How do you know if you’re a good or a bad designer? How do you know if your designed logos, web pages would appeal to your clients? That’s a question every other designer asks themselves including our designer at iChanical’s. Nobody has a 100% good or bad “taste.” Taste is subjective.
Designers do pursue creative design work because they have a taste or some sort of formulated opinions about colors and shapes that ordinary folks may lack. As a business strategist, I can link colors and shapes to customer perception (that’s marketing), but I do not usually much visual clues from any particular juxtaposition of colors or forms. I leave the last calls to our professional designers who now have a good taste through experience.
Good taste takes years.
I agree with this statement. Just like my response to problems gets quicker with time, designers build their own taste. An abstract reasoning that perfectly mixes with creative impulses according to a team member. Designers build their level of experience just as we build sharper skills at playing games or sports.
It is important, however, for debuting designers to not shut themselves down at their start if they don’t like their own work. Surely, there is someone out there who will appreciate their work. The most important thing is to practice.
How does someone become a better designer?
Step outside the internet
Go outside and look at nature around. Take photos with your phone or with a Canon. Read books on design in small coffeeshops or at Starbucks. No shame. There are so many untapped sources of inspiration beyond what fellow designers are doing on the internet. My greatest source of inspiration is a cup of hot java and warm sun rays. Talk to your peers about your inspiration blocks. Get insights from the more experienced. Tweet them. Tweet us. Ignite a conversation about a specific trend you’re interested in. Your ideas on what is good or bad will change once you get new perspectives.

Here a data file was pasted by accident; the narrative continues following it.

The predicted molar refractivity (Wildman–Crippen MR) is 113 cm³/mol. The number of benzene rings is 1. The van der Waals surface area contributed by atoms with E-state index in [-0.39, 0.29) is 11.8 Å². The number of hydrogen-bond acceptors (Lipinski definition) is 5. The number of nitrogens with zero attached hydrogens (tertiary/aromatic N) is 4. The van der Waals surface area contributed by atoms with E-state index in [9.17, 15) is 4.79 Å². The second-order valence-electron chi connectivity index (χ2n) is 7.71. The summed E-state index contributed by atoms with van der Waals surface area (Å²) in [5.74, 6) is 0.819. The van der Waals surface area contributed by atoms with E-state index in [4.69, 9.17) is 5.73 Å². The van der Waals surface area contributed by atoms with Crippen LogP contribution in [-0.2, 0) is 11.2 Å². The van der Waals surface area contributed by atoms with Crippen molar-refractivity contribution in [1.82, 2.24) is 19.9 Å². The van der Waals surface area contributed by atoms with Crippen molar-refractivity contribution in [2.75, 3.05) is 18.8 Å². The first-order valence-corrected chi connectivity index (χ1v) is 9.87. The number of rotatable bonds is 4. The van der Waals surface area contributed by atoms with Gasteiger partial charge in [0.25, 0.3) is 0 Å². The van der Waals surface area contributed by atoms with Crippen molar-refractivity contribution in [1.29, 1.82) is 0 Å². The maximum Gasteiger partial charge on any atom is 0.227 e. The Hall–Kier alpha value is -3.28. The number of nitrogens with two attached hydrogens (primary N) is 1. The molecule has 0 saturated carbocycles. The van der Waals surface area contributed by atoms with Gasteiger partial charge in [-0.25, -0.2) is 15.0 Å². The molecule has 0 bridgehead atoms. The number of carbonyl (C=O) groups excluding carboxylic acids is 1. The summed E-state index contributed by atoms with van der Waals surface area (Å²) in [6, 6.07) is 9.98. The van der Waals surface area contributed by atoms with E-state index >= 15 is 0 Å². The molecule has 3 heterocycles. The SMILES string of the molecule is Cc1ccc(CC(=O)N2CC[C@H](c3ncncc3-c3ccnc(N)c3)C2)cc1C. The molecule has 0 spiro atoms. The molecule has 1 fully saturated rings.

How does that work? That’s a good question. Always have that one buddy you can bounce ideas and questions off each other. You will learn about what is new, what is trending, what has been done and by whom. Reading, travel, talking to different people from all walks of life, in different places, LA, Portland, Berlin, London, Bangkok, Melbourne. It will be worth it. Enroll in a new class or take on a side project. All of these things can help you get valuable perspective. You taste in design will improve exponentially.
Practice, practice, practice
There is always a “gap” or discrepancy in almost everything that we do. The difference between what we see as good work, and what we are realistically capable of producing at a point in time. A designer’s goal should be to close that gap and perform better. This means working to improve your craft. Practice your design skills at work and outside work on your time. Take on personal projects, hobby projects, projects for funsies. The more work you deliver, the better you’ll be (or your judgement will be). If you can’t deliver new work because you’ve been working on the same patterns (requirements) for the same client for too long, a personal project on your own terms and challenges will clear up your mind to try new tricks.
Take inspiration from better work
If you think your work does not need improvement or that there isn’t another designer who’ll do your work better, you are probably wrong. Always stay on the look out for the more experienced and accomplished. Take regular peeks into Behance and Dribbble and see what you’re peers are adding to the design work.
The bottom line is, your opinions will change with expertise. The more your learn about what “good design” is, the better your work will be.
All of these basic tactics I have outlined above can help you become a better designer and surmount creative crises. Remember to be patient. Developing good taste is one thing that won’t happen overnight.
What Do You Think?
How do you create work that exceeds your own standards of what you think is good? We would love to hear from you in the comment section or in our email inbox at firstname.lastname@example.org.